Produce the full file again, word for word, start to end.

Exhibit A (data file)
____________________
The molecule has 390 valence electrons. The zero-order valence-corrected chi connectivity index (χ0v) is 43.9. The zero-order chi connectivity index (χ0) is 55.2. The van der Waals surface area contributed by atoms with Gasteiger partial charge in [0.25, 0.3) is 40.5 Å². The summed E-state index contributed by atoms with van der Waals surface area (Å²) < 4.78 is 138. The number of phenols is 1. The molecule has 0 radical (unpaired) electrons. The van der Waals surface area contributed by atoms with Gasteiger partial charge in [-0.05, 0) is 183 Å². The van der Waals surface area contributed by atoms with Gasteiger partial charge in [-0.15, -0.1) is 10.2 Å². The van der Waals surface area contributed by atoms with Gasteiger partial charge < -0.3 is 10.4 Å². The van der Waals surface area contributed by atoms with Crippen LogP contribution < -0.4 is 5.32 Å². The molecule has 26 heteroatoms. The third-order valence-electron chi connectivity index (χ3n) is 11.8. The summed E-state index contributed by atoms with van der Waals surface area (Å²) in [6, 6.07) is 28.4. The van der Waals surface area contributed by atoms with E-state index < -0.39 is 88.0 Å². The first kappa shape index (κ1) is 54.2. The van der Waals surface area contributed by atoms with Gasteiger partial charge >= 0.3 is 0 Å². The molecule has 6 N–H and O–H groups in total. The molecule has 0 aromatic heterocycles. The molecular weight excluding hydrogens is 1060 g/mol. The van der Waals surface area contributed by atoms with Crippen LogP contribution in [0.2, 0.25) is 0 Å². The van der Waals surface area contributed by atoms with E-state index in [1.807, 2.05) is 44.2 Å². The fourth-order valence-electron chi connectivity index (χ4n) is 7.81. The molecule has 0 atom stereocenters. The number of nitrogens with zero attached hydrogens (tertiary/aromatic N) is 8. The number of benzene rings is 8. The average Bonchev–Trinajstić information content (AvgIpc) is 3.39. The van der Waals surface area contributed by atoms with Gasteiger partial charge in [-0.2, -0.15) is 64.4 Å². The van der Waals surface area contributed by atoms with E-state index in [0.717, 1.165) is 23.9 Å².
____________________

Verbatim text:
The molecule has 390 valence electrons. The zero-order valence-corrected chi connectivity index (χ0v) is 43.9. The zero-order chi connectivity index (χ0) is 55.2. The van der Waals surface area contributed by atoms with Gasteiger partial charge in [0.25, 0.3) is 40.5 Å². The summed E-state index contributed by atoms with van der Waals surface area (Å²) < 4.78 is 138. The number of phenols is 1. The molecule has 0 radical (unpaired) electrons. The van der Waals surface area contributed by atoms with Gasteiger partial charge in [-0.05, 0) is 183 Å². The van der Waals surface area contributed by atoms with Gasteiger partial charge in [-0.15, -0.1) is 10.2 Å². The van der Waals surface area contributed by atoms with Gasteiger partial charge < -0.3 is 10.4 Å². The van der Waals surface area contributed by atoms with Crippen LogP contribution < -0.4 is 5.32 Å². The molecule has 26 heteroatoms. The third-order valence-electron chi connectivity index (χ3n) is 11.8. The summed E-state index contributed by atoms with van der Waals surface area (Å²) in [6, 6.07) is 28.4. The van der Waals surface area contributed by atoms with E-state index < -0.39 is 88.0 Å². The first kappa shape index (κ1) is 54.2. The van der Waals surface area contributed by atoms with Gasteiger partial charge >= 0.3 is 0 Å². The molecule has 6 N–H and O–H groups in total. The molecule has 0 aromatic heterocycles. The molecular weight excluding hydrogens is 1060 g/mol. The van der Waals surface area contributed by atoms with Crippen LogP contribution in [0.2, 0.25) is 0 Å². The van der Waals surface area contributed by atoms with E-state index in [1.807, 2.05) is 44.2 Å². The fourth-order valence-electron chi connectivity index (χ4n) is 7.81. The molecule has 0 atom stereocenters. The number of nitrogens with zero attached hydrogens (tertiary/aromatic N) is 8. The number of benzene rings is 8. The average Bonchev–Trinajstić information content (AvgIpc) is 3.39. The van der Waals surface area contributed by atoms with Gasteiger partial charge in [-0.2, -0.15) is 64.4 Å². The van der Waals surface area contributed by atoms with E-state index in [0.717, 1.165) is 23.9 Å².